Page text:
Meet Taco Bell's 'Resident Disruptor'

As academics debate the value of Clayton Christensen's "theory of disruption," this is how Taco Bell's Jeff Jenkins thinks about disruption. 

This week, Harvard historian Jill Lepore published a scathing critique of one of Silicon Valley's sacred texts, Clayton Christensen's theory of disruptive innovation.

The theory was first elucidated at book length in Christensen's 1997 work, The Innovator’s DilemmaThe gist is that smaller, nimbler disrupters can take out established firms by offering less capable products that don't seem like they serve the core customer base well. 

Christensen's theory was based on nine case studies, and it is their factual basis that Lepore goes after. She argues that they don't really hold up. Christensen, in an angry interview with Businessweek, responded that the theory itself has developed over the last 17 years, and wonders why Lepore didn't go beyond just the one book. He certainly feels he's been wronged, and it was interesting to discover that Lepore never spoke to the man behind the theory.

But more than this particular spat, I'm interested in how the concept of disruption—this techno-business phenomenon—has bled out into all kinds of businesses, even (especially?) Taco Bell. 

I first realized this reading Austin Carr's perplexing and hilarious feature on the creation of the Doritos Locos taco. The shock that Taco Bell's product people at least perform for Carr is stunning in its ludicrousness. 

[O]ne idea, from Doritos-maker Frito-Lay, stuck out: a Doritos-based taco shell pocketed with Taco Bell ingredients. "It was basically an image [of this taco] on a piece of paper, with a written description. I don't know what technology they use. We didn't even taste it; it was just more of, 'Hey, this is what it could look like,'" Perdue says. "It was like, 'Holy crap!' Nobody had ever done this before: turning a Dorito into a taco shell. It was just mind-blowing at the idea stage." Steve Gomez, Taco Bell's food innovation expert, recalls seeing the first mock-up. "Every day I see a lot of concepts--sketches on paper, written words about products--and my job is to turn those products into reality," he says. "But in all my years as a product developer, I've never seen a concept like this. The product didn't even exist yet, and already people knew this idea was going to be huge."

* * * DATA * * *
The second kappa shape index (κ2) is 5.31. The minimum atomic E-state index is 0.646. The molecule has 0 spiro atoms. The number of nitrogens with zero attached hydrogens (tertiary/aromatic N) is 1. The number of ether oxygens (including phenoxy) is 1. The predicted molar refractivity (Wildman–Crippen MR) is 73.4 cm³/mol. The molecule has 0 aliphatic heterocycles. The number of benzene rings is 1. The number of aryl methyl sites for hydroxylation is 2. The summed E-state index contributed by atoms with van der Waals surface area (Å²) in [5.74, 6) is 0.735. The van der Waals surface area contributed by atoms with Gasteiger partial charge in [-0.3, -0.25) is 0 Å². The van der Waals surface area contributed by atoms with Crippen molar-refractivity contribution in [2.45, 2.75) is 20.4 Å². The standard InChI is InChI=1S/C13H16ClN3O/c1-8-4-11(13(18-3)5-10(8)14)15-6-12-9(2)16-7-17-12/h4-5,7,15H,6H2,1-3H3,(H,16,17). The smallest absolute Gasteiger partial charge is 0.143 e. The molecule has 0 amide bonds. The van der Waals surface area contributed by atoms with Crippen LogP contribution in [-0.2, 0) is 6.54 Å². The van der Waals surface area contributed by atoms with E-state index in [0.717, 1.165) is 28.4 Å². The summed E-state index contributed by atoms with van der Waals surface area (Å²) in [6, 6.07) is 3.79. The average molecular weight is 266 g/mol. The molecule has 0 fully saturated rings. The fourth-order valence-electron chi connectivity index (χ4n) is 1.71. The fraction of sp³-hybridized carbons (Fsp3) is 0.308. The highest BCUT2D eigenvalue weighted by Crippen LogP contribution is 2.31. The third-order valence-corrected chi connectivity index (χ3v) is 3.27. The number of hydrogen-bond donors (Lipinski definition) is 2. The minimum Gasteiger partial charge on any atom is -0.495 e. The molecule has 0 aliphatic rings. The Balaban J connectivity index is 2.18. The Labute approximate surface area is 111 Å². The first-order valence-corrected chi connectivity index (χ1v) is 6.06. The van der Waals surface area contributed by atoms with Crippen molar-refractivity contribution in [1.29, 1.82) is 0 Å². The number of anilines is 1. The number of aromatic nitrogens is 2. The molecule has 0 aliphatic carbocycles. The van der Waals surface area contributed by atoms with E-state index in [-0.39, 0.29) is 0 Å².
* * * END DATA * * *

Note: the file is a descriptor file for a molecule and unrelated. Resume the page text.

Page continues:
Holy crap! Had people who work at Taco Bell never thought of creating a taco shell out of Doritos? (They need to move their innovation headquarters to Colorado, obviously.)

But what's really absurd about this is how precisely they've aped the language that technical companies use to describe what they've done. They are discussing, in essence, a concept taco. There are mock-ups. For an ingestible food item!

And yet, the Doritos Locos taco is a success. The food innovation team was correct. Taco Bell remained undisrupted. Really, one could argue, Taco Bell has been the disruptor. The business-boosting success of the pretzel burger at Wendy's seems like a phenomenon that only could have happened in a post-Doritos Locos world. 

Which brings me to Jeff Jenkins, Taco Bell's "resident disruptor." He is a genuinely nice guy, it would appear, and a force of disruption within the company. He's trying to disrupt Taco Bell before someone outside the company can. He's like a white-hat taco hacker. 

His college, the University of Virginia, interviewed him for a series they do on alumni, and it was fascinating to hear him talk about about he saw his job and business. The idea of disruption—of the rapid rise of a new competitor, who eats your lunch (heh)—is so deeply ingrained in this generation of businesspeople. 

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